13. If you are serious, approach it like you would approach any new business opportunity. identify the market that you want to supply to. Study that market: how large is the market, what kinds of images it needs, demand/supply balance? Identify agencies/distributors that supply into that market (particularly important if you specialize in anything other than "shoot what you see/find") Shoot for that market/agency. GI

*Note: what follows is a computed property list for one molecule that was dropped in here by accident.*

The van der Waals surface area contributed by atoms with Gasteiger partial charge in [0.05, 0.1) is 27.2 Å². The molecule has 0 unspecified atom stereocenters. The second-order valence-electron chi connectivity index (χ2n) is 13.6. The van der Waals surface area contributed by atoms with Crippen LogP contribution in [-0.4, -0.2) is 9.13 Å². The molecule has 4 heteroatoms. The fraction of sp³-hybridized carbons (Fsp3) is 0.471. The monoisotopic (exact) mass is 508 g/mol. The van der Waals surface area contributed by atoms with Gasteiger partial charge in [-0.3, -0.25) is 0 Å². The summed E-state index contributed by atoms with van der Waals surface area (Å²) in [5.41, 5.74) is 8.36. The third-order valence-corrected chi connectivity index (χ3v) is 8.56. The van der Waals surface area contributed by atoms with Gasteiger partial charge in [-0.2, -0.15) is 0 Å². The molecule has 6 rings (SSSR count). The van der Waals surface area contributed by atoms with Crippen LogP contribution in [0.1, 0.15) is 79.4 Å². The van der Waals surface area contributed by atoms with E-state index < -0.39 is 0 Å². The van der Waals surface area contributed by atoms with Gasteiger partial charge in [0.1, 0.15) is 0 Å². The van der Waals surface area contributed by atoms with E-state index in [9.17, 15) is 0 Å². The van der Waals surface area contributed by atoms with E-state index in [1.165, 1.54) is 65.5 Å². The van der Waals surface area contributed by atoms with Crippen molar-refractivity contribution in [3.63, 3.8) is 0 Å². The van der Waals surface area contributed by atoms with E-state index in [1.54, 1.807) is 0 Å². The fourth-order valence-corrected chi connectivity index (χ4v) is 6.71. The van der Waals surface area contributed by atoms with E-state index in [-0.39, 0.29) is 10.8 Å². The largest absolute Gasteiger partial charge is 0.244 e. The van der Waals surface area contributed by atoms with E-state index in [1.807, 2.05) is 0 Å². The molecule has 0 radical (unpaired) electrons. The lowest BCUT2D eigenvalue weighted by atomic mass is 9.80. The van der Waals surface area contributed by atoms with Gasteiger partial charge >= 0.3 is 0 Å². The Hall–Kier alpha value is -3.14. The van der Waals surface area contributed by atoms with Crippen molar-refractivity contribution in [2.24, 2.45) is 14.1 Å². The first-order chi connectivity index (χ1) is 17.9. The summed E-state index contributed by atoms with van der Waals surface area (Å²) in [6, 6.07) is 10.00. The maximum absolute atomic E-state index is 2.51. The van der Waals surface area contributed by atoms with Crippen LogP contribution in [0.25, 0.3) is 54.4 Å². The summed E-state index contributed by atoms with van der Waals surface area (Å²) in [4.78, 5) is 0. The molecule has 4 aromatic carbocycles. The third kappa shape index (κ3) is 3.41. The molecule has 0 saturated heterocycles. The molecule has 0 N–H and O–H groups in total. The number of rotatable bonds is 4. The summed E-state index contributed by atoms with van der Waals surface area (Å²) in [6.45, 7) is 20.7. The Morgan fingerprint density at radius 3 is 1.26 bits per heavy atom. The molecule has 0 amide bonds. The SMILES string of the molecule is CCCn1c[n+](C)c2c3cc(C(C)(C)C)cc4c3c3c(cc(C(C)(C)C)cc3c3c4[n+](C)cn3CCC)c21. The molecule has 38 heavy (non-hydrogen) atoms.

14. Great shots of agricultural machinery doing what they supposed to be doing (with specific description). Do more of that, go wider to show expanse, from above if you can, show more of the field. Great blue skies, but in bad weather as well. Great shots of tractor fire and firefighters' response team. Do farmer inspecting crops (and whatever else farmers do in the field), with an identified machinery in the background. Do modern technology (ie smart phone) use by the farmers. You should know better than a lay person (GPS, weather, etc apps?) Do traditional, time-tested techniques used by the farmers. You should know better than a lay person. Show tools (lathe, chainsaw, anything else) BEING USED. Shoot a complete work cycle through all the seasons. Maybe even the same field from the same vantage point to show the progression. That'll make a nice sequence that lay people won't have the patience/access to do. What do you do with harvested crops? Shoot that. Blue background in W5DMTD (and similar) is dated, shoot on white/light. Good luck. GI